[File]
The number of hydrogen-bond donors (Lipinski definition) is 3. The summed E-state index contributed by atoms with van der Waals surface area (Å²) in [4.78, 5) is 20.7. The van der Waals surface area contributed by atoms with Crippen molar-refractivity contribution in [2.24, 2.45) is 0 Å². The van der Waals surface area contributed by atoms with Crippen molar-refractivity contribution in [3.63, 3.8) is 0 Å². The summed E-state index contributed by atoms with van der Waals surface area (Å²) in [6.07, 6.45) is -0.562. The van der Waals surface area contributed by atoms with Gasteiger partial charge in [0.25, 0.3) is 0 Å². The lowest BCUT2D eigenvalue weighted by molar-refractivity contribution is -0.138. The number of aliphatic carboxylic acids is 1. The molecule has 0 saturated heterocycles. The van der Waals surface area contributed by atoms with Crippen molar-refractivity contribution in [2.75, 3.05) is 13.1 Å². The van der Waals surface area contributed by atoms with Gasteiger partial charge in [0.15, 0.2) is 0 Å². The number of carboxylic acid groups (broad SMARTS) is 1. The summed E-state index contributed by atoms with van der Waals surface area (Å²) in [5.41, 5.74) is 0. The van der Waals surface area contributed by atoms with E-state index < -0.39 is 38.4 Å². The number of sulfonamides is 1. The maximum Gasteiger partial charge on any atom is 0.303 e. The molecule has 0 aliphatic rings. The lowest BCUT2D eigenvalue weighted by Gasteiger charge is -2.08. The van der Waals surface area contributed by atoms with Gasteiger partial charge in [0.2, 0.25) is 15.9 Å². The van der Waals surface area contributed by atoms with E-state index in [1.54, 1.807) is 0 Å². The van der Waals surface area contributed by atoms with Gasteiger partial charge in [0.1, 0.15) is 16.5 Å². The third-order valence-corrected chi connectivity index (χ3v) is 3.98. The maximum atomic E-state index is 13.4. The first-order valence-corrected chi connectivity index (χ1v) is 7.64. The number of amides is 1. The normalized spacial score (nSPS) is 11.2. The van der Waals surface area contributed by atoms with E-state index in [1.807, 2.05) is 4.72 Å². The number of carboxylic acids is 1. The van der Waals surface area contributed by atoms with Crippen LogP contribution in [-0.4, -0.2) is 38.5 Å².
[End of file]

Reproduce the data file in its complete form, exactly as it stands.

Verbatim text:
The number of hydrogen-bond donors (Lipinski definition) is 3. The summed E-state index contributed by atoms with van der Waals surface area (Å²) in [4.78, 5) is 20.7. The van der Waals surface area contributed by atoms with Crippen molar-refractivity contribution in [2.24, 2.45) is 0 Å². The van der Waals surface area contributed by atoms with Crippen molar-refractivity contribution in [3.63, 3.8) is 0 Å². The summed E-state index contributed by atoms with van der Waals surface area (Å²) in [6.07, 6.45) is -0.562. The van der Waals surface area contributed by atoms with Gasteiger partial charge in [0.25, 0.3) is 0 Å². The lowest BCUT2D eigenvalue weighted by molar-refractivity contribution is -0.138. The number of aliphatic carboxylic acids is 1. The molecule has 0 saturated heterocycles. The van der Waals surface area contributed by atoms with Crippen molar-refractivity contribution in [2.75, 3.05) is 13.1 Å². The van der Waals surface area contributed by atoms with Gasteiger partial charge in [0.15, 0.2) is 0 Å². The number of carboxylic acid groups (broad SMARTS) is 1. The summed E-state index contributed by atoms with van der Waals surface area (Å²) in [5.41, 5.74) is 0. The van der Waals surface area contributed by atoms with E-state index < -0.39 is 38.4 Å². The number of sulfonamides is 1. The maximum Gasteiger partial charge on any atom is 0.303 e. The molecule has 0 aliphatic rings. The lowest BCUT2D eigenvalue weighted by Gasteiger charge is -2.08. The van der Waals surface area contributed by atoms with Gasteiger partial charge in [0.2, 0.25) is 15.9 Å². The van der Waals surface area contributed by atoms with E-state index in [1.54, 1.807) is 0 Å². The van der Waals surface area contributed by atoms with Gasteiger partial charge in [0.1, 0.15) is 16.5 Å². The third-order valence-corrected chi connectivity index (χ3v) is 3.98. The maximum atomic E-state index is 13.4. The first-order valence-corrected chi connectivity index (χ1v) is 7.64. The number of amides is 1. The normalized spacial score (nSPS) is 11.2. The van der Waals surface area contributed by atoms with E-state index in [1.807, 2.05) is 4.72 Å². The number of carboxylic acids is 1. The van der Waals surface area contributed by atoms with Crippen LogP contribution in [-0.4, -0.2) is 38.5 Å².